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Letter to Yampa

My dearest Yampa,
this short letter is for you … Do you remember when I was little and I couldn’t pronounce the word grandpa so I started to call you Yampa? Little did I know how much that word would mean to me over the years and will mean to me forever.
For children, grandparents are the symbol of wisdom but also the people that always give in to whatever request grandchildren make. But you were different. You were the Yampa that would take us to England on adventurous trips. You were the Yampa that would take us to public foot paths, watch cricket matches in Lancashire and get us to appreciate the English countryside. You were the Yampa that would drive for miles to take us to car boot sales but also to the places that had so profoundly marked the English roots of our family. Nothing could make us feel more special than sitting next to you in your ‘right handed’ Rover.
But you were also the Yampa that inspired us with love for music instilling in us the added value that music can give to a person’s life. There was never a dull moment when we came to your house – it was better that an amusement park! The piano, the organ, the billiard table, the darts , the jukebox or just writing on the blackboard with colored chalk eating liquorice allsorts. You managed to make us feel like adults when, together, we painted your room turning this simple gesture into a memory to treasure. Everything was magical in your study, the books and the newspapers you used to hold with both hands, turning the pages over as though they were made of gold and reading even the smallest footnote.
Summer also meant going to Jesolo and you would make even that special with the mini-golf, the traditional walk on 15th August to choose the flashiest hotel and the ‘I spy with my little eye’ game in the evenings. You used to love watching us run into the sea and we were so proud of our Yampa.
Growing up we started to see things with different eyes and the light-heartedness of childhood was replaced with the awareness that our family was different and that you were the origin of our uniqueness. We began to understand the immense advantage of having two cultures and of integrating the English mentality into our perception and understanding of reality.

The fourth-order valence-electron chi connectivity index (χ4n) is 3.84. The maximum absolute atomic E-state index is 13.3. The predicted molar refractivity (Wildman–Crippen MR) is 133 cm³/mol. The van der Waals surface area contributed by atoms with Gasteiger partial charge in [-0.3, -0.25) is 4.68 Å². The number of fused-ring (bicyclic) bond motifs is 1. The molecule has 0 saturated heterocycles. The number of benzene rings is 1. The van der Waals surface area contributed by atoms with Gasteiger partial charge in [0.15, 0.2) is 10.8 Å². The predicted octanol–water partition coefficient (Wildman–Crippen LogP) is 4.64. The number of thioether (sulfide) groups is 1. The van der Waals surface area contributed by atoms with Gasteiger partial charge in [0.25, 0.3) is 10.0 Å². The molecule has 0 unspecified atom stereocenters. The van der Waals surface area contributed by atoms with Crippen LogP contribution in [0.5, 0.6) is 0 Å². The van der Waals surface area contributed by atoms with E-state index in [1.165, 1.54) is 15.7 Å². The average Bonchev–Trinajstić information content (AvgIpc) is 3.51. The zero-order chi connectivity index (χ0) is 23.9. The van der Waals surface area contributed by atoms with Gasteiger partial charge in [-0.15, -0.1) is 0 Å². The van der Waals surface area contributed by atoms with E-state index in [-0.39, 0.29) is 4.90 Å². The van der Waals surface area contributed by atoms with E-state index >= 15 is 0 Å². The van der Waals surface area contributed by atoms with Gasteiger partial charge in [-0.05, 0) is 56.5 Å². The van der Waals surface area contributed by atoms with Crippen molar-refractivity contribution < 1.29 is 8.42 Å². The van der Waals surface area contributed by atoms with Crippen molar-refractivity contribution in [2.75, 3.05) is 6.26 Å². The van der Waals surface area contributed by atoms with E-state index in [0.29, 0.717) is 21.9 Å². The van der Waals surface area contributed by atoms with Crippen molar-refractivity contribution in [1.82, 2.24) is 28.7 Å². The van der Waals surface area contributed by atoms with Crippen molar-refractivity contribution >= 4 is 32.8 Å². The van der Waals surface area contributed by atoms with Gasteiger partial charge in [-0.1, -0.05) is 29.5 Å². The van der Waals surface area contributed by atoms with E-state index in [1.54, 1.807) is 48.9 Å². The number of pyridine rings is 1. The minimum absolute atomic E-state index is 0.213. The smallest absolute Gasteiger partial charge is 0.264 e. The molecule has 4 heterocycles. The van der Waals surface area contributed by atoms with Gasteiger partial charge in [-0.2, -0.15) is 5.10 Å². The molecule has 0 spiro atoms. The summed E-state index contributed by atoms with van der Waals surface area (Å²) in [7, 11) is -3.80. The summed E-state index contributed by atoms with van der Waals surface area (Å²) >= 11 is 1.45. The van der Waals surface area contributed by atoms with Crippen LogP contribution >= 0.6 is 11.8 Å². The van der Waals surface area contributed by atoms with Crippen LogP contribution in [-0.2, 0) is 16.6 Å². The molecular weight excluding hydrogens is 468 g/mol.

With time some of your favorite quotes gained a different meaning and among them ‘live every day as though it was your last’ and ‘the best things in life are free’ encouraging us to appreciate beautiful landscapes became your most important teachings. You managed to live up to our expectations right until the end showing a degree of sweetness and ability to endure pain we will never forget.
The future is a big question mark now that you are no longer among us but we can assure you that we will do our best to make you as proud of us as we have always been of you. You brought England to Arzignano and we will make sure that we keep up the good work started by you.

With all our love

Marianna and Riccardo

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Lana, my little angel

I met her 7 years ago but it wasn’t love at first sight… I never would have imagined she’d become so important for me, a real part of me…

Every dog owner has funny stories about their dog and considers their dog as unique… but as far as I’m concerned she wasn’t just unique, she was and will always be my little angel. Little, curly, as awift as a gazelle… a person told me on the very same day she left us: “It’s unbelievable… you’re so similar, even physically.” When our paths crossed I already had two fantastic dogs but I didn’t feel they were really mine or, let’s say, I didn’t feel they were such a big part of me as I would have liked. So I decided to adopt her, driven by my missionary spirit and supported by my mother.

The beginning wasn’t simple… she was ill, frail and needed too much attention to give some back. Then everything changed. Three months later we saw a rebirth: she would trot proudly wearing her pink coat and with a thankful expression for her saviour. She fit in perfectly with our family, found an ally in one of our dogs and showed awe towards the other… and she conquered my heart. I knew I could take her everywhere and she knew how to behave, because she was intelligent and felt I would have done everything for her.

She accompanied me during my university years coming to Padua every week and patiently waiting for us in the flat while we were attending our lessons. But she would then grant us some singular moments of entertainment. She also sat during my dissertation unconcerned by the horrified expression on my professors’ faces and loudly yawned when I was proclaimed doctor. She was there when I had to choose my working career and was always ready to make me feel important even when doors would shut and I would feel demoralized.

When I first met Nicolas she helped me understand I had finally met the right person for me. She patiently waited for my brother to come back from the other side of the world giving him that sense of security and peacefulness he needed. She went to Pantelleria, the wind island, four times conquering the heart of those she met there.

I was convinced she would always be there because I always considered her ageless… but she had a big problem: her heart was too big… so big it stopped beating only after having taught me that the most precious moments don’t require words because loyalty, real loyalty, can only be built with infinite love

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